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Alcoholism is a Disease, and Drug Addiction is a Choice?

by Rebecca
(Pittsburgh, PA)

Almost 10 years ago, after my son was kidnapped, I became a meth addict, which was an addiction. I chose to use, and I chose to fight it which was the hardest thing to overcome, especially since I did it on my own. By the definitions, shouldn't that also be considered a disease? You would think so, but for some odd reason, it's called an addiction.

Now I'm married to an alcoholic, almost 8 years now. His "disease" caused him to finally came to the point of him beating me mercilessly, resulting in him finally joining an alcoholic outpatient rehab, and attends AA meetings where he gets reminded that he has a disease and it's not his fault... poor, poor him and his disease that he was born with, or contracted by no choice of his own. Can anyone say COP OUT??? Admit that they all have the same addiction as someone who does cocaine. It's a choice and a weakness, it's NOT a tumor like cancer, or crippling like Multiple Sclerosis or Parkinson's... people with those REAL diseases did NOT have the option to choose whether or not they wanted it. Even people that suffer from psychological diseases such as depression, bi-polar or schizophrenia were never given the choice.

Whether alcohol, pills or heroin... those that use them and can't stop or control themselves are called addicts who made the personal choice to use/abuse them. Once they become ADDICTED is when the brain and body craves it, or get sick from not having it, which can cause agitation, restlessness, and irritability. But having withdrawals that MIMIC symptoms of psychological diseases still does not give anyone the right to try and classify alcoholism as a disease.

The definition on for addiction is - A chronic relapsing condition characterized by compulsive drug-seeking and abuse and by long-lasting chemical changes in the brain. Addiction is the same irrespective of whether the drug is alcohol, amphetamines, cocaine, heroin, marijuana, or nicotine.

I am tired of groups like AA teaching ADDICTS that they have a disease and it's not their fault. What they are doing is removing the responsibility from the persons actions, their choices, their addiction and their recovery allowing them an excuse to minimize the seriousness of their choices and behavior. I strongly and firmly believe that ANY addiction is most certainly a choice, and referring to it as a disease is only an excuse, a cop out, never forcing the person to face their addiction head on, always giving them a reason to blame their behavior on instead of themselves.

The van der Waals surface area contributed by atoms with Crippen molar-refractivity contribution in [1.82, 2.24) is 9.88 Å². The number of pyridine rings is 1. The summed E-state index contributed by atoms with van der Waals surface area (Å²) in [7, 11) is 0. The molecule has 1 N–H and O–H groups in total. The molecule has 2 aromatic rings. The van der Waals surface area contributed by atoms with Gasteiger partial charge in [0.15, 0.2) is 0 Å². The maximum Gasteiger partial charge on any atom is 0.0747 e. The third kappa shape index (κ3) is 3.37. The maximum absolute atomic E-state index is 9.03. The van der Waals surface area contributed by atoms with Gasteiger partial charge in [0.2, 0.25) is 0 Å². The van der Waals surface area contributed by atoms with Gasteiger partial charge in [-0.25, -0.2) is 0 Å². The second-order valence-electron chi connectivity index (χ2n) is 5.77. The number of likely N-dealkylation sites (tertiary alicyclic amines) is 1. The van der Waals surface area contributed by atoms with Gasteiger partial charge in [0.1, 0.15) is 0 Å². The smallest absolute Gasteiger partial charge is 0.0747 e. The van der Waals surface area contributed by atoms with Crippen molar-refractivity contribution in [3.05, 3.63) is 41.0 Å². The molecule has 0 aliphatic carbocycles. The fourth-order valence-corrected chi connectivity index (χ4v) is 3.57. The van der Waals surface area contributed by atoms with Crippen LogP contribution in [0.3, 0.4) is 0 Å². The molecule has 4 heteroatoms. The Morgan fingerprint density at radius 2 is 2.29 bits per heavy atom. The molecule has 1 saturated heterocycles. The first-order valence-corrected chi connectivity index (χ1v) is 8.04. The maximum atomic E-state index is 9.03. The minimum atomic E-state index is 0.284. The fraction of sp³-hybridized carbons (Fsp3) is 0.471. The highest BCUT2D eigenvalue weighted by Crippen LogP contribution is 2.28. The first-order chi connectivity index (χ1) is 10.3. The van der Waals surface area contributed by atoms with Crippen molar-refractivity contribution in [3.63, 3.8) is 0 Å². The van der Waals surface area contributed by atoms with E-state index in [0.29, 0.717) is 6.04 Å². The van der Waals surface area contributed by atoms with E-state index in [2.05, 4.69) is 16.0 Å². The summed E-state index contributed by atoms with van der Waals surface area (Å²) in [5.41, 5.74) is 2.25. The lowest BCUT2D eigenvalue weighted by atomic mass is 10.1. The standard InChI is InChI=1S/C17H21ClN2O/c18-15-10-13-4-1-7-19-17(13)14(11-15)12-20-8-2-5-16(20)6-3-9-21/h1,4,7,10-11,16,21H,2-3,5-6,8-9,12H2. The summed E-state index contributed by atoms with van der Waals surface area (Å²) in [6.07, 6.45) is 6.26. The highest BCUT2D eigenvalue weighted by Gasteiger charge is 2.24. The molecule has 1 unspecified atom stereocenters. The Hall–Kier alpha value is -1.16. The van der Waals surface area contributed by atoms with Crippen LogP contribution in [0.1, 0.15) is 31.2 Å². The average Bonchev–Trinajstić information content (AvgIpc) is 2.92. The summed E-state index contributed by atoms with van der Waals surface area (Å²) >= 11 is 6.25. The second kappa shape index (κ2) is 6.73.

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Thank you for your share
by: Anonymous

I believe that alcoholism is a disease; it's the only way I've been able to accept and understand what's been going on with my body. However, I don't consider my disease to have yet progressed to the level of addiction. Understanding alcoholism as a disease also allows me to see that it is chronic: it never stops getting better (as in, it will never go away), and it never stops getting worse. I have moments of control over alcohol, and I have moments of loss of control. But I've not yet reached a point of needing a drink every single day (not yet anyway, and quite frankly, it's not a risk I really want to take). I accept that alcohol is a disease, but I do not use this an excuse to keep drinking. I use it as an excuse to get sober!

by: Anonymous

Thank you C-P for your comments, especially the part about powerlessness. We are powerless over what alcohol does to us, it does not mean we are powerless over our choices. We think we can manage. Alcoholism is the only disease that tells you do not have a disease. No one wants the disease and no one chooses the disease, but one can make a choice for recovery. But it's not easy. And for those who think it is easy, that someone should just be able to quit, take a look at yourself.

by: Anonymous

It's a disease. Why else would people continue to drink when it's hurting themselves and the people they love? Why else would they not recognize the harm they are doing? But just because it is a disease does not mean the person does not have a choice and it should not be a cop-out to harm others. In a 12-step program, a person learns to make amends for the harm they have done. If they are not making amends, then they are not working the program or they have not reached that part of their recovery.

Not a disease
by: Anonymous

I grew up with alcoholic parents, it is not a disease, it is a choice I seen them make every day.

I agree
by: Anonymous

Thanks for this article! I agree. I can't stand when people say alcoholism is a "disease".

Addiction is the Disease
by: C-P

I don't think the title of disease applies to alcoholism and not to drug addiction - the label 'disease' is supposed to apply to both, i.e. alcohol addiction/alcoholism and drug addiction. The idea behind why the concept of powerlessness was also introduced - was to highlight that an addict cannot control their addiction. In other words once they start drinking or taking that drug, they become powerless to control their using - unlike a 'normal' drinker say who can have a glass or two and then stop. That doesn't mean though an addict or alcoholic is powerless to do something about their addiction, i.e. get help and engage in the necessary remedial steps (recovery) to achieve a life of sobriety. That's where as an addict one needs to take responsibility for your addiction and do what is required to change.

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